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Arizona immigration conflict heats up

Mexican President Felipe Calderon condemned Arizona’s new immigration law.

Associated Press

Mexican President Felipe Calderon condemned Arizona’s new immigration law.

PHOENIX — The furor over Arizona's new law cracking down on illegal immigrants grew Monday as opponents used refried beans to smear swastikas on the state Capitol, and the Obama administration weighed a possible legal challenge.

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Activists are planning a challenge of their own, hoping to block the law from taking effect by arguing that it encroaches on the federal government's authority to regulate immigration and violates people's constitutional rights by giving police too much power.

The measure, set to take effect in late July or early August, would make it a crime under state law to be in the United States illegally. It directs state and local police to question people about their immigration status if there is reason to suspect they are illegal.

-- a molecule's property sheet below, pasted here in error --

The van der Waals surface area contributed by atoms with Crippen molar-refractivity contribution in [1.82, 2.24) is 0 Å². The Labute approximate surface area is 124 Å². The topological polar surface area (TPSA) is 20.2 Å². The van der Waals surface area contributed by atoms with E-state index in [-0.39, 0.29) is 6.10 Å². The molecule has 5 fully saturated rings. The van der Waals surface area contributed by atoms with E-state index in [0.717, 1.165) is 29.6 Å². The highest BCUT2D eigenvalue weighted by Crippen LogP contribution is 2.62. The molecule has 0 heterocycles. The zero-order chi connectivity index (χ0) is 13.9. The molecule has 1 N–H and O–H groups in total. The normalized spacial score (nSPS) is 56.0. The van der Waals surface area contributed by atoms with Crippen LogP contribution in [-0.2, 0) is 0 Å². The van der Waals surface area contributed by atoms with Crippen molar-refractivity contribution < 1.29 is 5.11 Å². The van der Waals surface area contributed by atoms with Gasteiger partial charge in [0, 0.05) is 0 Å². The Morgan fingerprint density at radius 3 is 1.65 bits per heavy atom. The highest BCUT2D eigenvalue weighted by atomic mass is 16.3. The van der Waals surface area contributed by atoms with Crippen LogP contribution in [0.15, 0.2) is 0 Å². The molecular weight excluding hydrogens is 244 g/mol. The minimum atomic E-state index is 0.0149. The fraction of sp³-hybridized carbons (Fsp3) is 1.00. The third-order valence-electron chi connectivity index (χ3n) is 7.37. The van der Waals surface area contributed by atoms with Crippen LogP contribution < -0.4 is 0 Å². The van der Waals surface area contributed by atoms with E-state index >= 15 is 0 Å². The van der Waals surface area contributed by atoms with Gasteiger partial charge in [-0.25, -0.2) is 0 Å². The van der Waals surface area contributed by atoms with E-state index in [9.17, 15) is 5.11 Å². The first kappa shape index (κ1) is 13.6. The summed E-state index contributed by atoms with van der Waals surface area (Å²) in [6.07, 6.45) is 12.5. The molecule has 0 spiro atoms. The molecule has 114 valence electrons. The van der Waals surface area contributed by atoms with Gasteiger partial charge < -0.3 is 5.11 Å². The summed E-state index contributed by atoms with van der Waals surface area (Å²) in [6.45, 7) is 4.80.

"If you look or sound foreign, you are going to be subjected to never-ending requests for police to confirm your identity and to confirm your citizenship," said Alessandra Soler Meetze, executive director of the American Civil Liberties Union of Arizona, which is exploring legal action.

Employees at the Capitol came to work Monday to find swastikas on the windows. And protesters gathered for an eighth straight day to speak out against a law they say will lead to rampant racial profiling of anyone who looks Hispanic.

The White House would not rule out the possibility that the administration would take legal action against Arizona. President Barack Obama, who warned last week that the measure could lead to police abuses, asked the Justice Department to complete a review of the law's implications before deciding how to proceed.

Mexican President Felipe Calderon said the law is discriminatory and warned that trade and political ties with Arizona will be strained by the crackdown.

Supporters of the law said it is necessary to protect Arizonans from crimes committed by illegal immigrants. Arizona is home to an estimated 460,000 illegal immigrants and is the nation's busiest gateway for people slipping into the country.

Republican Gov. Jan Brewer, who signed the bill Friday, said Arizona must act because Washington has failed to stop the flow of illegal immigrants and drugs from Mexico. Brewer has ordered state officials to develop a training course for officers to learn what constitutes reasonable suspicion that someone is in the United States illegally.

Arizona immigration conflict heats up 04/26/10 [Last modified: Monday, April 26, 2010 11:54pm]

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